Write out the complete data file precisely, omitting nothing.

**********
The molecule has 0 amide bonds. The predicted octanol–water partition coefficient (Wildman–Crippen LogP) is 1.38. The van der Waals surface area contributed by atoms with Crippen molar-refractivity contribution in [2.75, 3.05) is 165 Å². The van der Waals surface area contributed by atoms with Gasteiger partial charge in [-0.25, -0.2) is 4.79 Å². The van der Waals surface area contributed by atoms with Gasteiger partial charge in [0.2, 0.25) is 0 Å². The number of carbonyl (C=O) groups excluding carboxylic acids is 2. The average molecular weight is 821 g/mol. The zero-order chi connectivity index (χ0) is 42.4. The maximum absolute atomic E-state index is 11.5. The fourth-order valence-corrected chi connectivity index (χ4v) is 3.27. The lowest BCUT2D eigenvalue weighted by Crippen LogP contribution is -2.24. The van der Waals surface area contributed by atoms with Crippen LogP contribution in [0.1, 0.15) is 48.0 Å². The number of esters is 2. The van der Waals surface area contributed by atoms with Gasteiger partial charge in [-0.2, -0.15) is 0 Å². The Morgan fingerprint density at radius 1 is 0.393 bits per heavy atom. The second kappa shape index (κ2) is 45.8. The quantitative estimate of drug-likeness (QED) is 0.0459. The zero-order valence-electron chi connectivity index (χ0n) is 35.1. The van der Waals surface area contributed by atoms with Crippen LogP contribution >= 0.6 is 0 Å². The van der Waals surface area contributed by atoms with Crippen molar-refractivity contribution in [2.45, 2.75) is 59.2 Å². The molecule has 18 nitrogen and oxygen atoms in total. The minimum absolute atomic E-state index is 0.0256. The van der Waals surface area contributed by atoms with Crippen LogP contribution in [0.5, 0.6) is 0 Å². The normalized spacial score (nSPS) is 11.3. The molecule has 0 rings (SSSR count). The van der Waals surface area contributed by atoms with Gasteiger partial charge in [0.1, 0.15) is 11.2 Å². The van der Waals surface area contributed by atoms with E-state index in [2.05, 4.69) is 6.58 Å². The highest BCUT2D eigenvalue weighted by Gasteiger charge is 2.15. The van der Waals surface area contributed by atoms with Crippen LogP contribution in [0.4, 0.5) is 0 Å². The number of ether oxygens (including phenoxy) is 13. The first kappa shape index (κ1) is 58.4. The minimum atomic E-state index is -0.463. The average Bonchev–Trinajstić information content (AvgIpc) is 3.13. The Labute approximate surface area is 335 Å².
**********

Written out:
The molecule has 0 amide bonds. The predicted octanol–water partition coefficient (Wildman–Crippen LogP) is 1.38. The van der Waals surface area contributed by atoms with Crippen molar-refractivity contribution in [2.75, 3.05) is 165 Å². The van der Waals surface area contributed by atoms with Gasteiger partial charge in [-0.25, -0.2) is 4.79 Å². The van der Waals surface area contributed by atoms with Gasteiger partial charge in [0.2, 0.25) is 0 Å². The number of carbonyl (C=O) groups excluding carboxylic acids is 2. The average molecular weight is 821 g/mol. The zero-order chi connectivity index (χ0) is 42.4. The maximum absolute atomic E-state index is 11.5. The fourth-order valence-corrected chi connectivity index (χ4v) is 3.27. The lowest BCUT2D eigenvalue weighted by Crippen LogP contribution is -2.24. The van der Waals surface area contributed by atoms with Crippen LogP contribution in [0.1, 0.15) is 48.0 Å². The number of esters is 2. The van der Waals surface area contributed by atoms with Gasteiger partial charge in [-0.2, -0.15) is 0 Å². The Morgan fingerprint density at radius 1 is 0.393 bits per heavy atom. The second kappa shape index (κ2) is 45.8. The quantitative estimate of drug-likeness (QED) is 0.0459. The zero-order valence-electron chi connectivity index (χ0n) is 35.1. The van der Waals surface area contributed by atoms with Crippen LogP contribution >= 0.6 is 0 Å². The van der Waals surface area contributed by atoms with Crippen molar-refractivity contribution in [2.45, 2.75) is 59.2 Å². The molecule has 18 nitrogen and oxygen atoms in total. The minimum absolute atomic E-state index is 0.0256. The van der Waals surface area contributed by atoms with Crippen LogP contribution in [0.5, 0.6) is 0 Å². The normalized spacial score (nSPS) is 11.3. The molecule has 0 rings (SSSR count). The van der Waals surface area contributed by atoms with Gasteiger partial charge in [0.1, 0.15) is 11.2 Å². The van der Waals surface area contributed by atoms with E-state index in [2.05, 4.69) is 6.58 Å². The highest BCUT2D eigenvalue weighted by Gasteiger charge is 2.15. The van der Waals surface area contributed by atoms with Crippen LogP contribution in [0.4, 0.5) is 0 Å². The number of ether oxygens (including phenoxy) is 13. The first kappa shape index (κ1) is 58.4. The minimum atomic E-state index is -0.463. The average Bonchev–Trinajstić information content (AvgIpc) is 3.13. The Labute approximate surface area is 335 Å².